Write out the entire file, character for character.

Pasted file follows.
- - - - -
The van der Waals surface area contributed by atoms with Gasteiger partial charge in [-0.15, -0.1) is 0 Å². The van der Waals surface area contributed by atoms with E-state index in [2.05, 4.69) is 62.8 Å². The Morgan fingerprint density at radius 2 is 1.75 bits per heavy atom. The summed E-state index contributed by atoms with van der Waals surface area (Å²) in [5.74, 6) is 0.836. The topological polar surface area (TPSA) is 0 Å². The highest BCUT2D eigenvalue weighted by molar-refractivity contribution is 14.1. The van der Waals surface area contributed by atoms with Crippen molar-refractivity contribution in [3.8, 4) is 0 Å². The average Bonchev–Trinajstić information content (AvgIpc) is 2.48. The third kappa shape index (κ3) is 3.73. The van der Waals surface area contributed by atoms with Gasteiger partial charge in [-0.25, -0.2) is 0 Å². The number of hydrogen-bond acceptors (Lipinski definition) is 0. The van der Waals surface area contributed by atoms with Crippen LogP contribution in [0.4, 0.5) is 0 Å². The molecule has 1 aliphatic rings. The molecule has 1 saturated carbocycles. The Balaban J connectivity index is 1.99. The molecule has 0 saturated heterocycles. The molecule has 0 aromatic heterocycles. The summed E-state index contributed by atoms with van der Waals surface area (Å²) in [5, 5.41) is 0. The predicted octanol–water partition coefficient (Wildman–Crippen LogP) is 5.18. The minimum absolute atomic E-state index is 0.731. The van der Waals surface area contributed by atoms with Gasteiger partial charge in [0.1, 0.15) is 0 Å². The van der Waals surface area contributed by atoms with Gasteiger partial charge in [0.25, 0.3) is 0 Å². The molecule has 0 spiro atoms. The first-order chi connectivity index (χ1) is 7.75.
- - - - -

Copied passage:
The van der Waals surface area contributed by atoms with Gasteiger partial charge in [-0.15, -0.1) is 0 Å². The van der Waals surface area contributed by atoms with E-state index in [2.05, 4.69) is 62.8 Å². The Morgan fingerprint density at radius 2 is 1.75 bits per heavy atom. The summed E-state index contributed by atoms with van der Waals surface area (Å²) in [5.74, 6) is 0.836. The topological polar surface area (TPSA) is 0 Å². The highest BCUT2D eigenvalue weighted by molar-refractivity contribution is 14.1. The van der Waals surface area contributed by atoms with Crippen molar-refractivity contribution in [3.8, 4) is 0 Å². The average Bonchev–Trinajstić information content (AvgIpc) is 2.48. The third kappa shape index (κ3) is 3.73. The van der Waals surface area contributed by atoms with Gasteiger partial charge in [-0.25, -0.2) is 0 Å². The number of hydrogen-bond acceptors (Lipinski definition) is 0. The van der Waals surface area contributed by atoms with Crippen LogP contribution in [0.4, 0.5) is 0 Å². The molecule has 1 aliphatic rings. The molecule has 1 saturated carbocycles. The Balaban J connectivity index is 1.99. The molecule has 0 saturated heterocycles. The molecule has 0 aromatic heterocycles. The summed E-state index contributed by atoms with van der Waals surface area (Å²) in [5, 5.41) is 0. The predicted octanol–water partition coefficient (Wildman–Crippen LogP) is 5.18. The minimum absolute atomic E-state index is 0.731. The van der Waals surface area contributed by atoms with Gasteiger partial charge in [0.1, 0.15) is 0 Å². The van der Waals surface area contributed by atoms with Gasteiger partial charge in [0.25, 0.3) is 0 Å². The molecule has 0 spiro atoms. The first-order chi connectivity index (χ1) is 7.75.